PAVLA PETROVÁ: I BELIEVE THAT OUR CULTURE CAN SURVIVE
Minister of Culture Lubomír Zaorálek charged the Arts and Theatre Institute (ATI) with mapping the impact of the emergency measures connected with COVID-19 on the fields of theatre, music, fine art, literature, etc. We asked ATI’s director Pavla Petrová about the details of this unexpected, rapid response research.
It happened spontaneously, after a meeting between the Minister and directors of the Ministry’s contributory organisations where forecast losses were first discussed. I noted that the greatest losses were going to be in the nonprofit sector, which isn’t connected to any public funding. I offered that we could map the situation. The Minister agreed and charged us with the task.
When did you start?
Right away! We created a questionnaire and from Thursday 12 to Monday 16 March, we conducted research. We were finishing as quarantine began.
How did you distribute the questionnaire?
First to the addresses in our databases, then further through the newly established office for music export SoundCzech and through the contacts of professional organisations (The Association of Professional Theatres, The Association of Independent Theatres, FESTAS).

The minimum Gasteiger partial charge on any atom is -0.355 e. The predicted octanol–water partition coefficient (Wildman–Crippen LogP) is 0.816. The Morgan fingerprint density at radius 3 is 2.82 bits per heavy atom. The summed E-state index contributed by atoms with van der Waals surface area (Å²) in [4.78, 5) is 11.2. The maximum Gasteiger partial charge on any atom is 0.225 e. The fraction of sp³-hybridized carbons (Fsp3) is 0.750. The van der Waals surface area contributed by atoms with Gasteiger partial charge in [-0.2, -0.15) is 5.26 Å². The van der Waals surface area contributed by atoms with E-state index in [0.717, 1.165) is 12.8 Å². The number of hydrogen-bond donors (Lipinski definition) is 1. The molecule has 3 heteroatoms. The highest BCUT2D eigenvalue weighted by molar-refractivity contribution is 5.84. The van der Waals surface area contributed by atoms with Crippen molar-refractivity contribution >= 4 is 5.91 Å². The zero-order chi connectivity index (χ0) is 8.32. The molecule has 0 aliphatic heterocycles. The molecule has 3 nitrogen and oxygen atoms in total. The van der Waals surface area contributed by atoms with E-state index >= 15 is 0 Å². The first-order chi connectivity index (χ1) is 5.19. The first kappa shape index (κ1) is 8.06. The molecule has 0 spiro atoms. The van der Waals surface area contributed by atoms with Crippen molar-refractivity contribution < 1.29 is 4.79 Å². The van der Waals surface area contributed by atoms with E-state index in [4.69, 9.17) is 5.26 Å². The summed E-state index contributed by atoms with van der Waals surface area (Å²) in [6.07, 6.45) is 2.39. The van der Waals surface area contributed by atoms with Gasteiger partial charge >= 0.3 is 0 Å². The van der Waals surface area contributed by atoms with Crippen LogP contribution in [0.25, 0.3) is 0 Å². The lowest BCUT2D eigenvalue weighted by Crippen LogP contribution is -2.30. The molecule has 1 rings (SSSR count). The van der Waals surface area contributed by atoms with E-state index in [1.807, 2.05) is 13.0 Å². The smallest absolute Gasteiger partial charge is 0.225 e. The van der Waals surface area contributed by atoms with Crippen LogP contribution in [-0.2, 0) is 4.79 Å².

What about people and institutions outside of any sort of structure?
We tried to reach everyone, via different channels – to the self-employed, with or without trade licenses. That’s why we sent the questionnaire to the press. By the end of the investigation, we had 532 responses, but even then people were sending emails or calling because they were afraid they would lose the possibility to have their losses compensated. The ministry would not have been able to access such extensive information from the under-recorded cultural sector by any other means.
Did the research only concern theatre?
We opened it to all the fields that we look after: the performing arts including music, dance and to some extent also fine art and literature. But the questionnaire was also completed by the Association of Cinema Operators, moderators and translators. And other professions from the field of performing arts, sound and lighting technicians, set makers and others. The data has been willingly provided by a variety of people working in cultural and creative environments that fall outside of any system and are largely unknown because they are trying to make up for a deficit in income. This concerns both the commercial and non-commercial sectors. These circumstances have created a unique opportunity to establish the size and potential of the whole field.
These people often work on external contracts.
Yes, often entire permanent teams, the estimate is more than 70% of people from the field of culture in different professions. Even amateur groups responded to the survey, which is very difficult because amateurs are understandably the last in line. If these groups disappear because of the quarantine, it would be a terrible shame.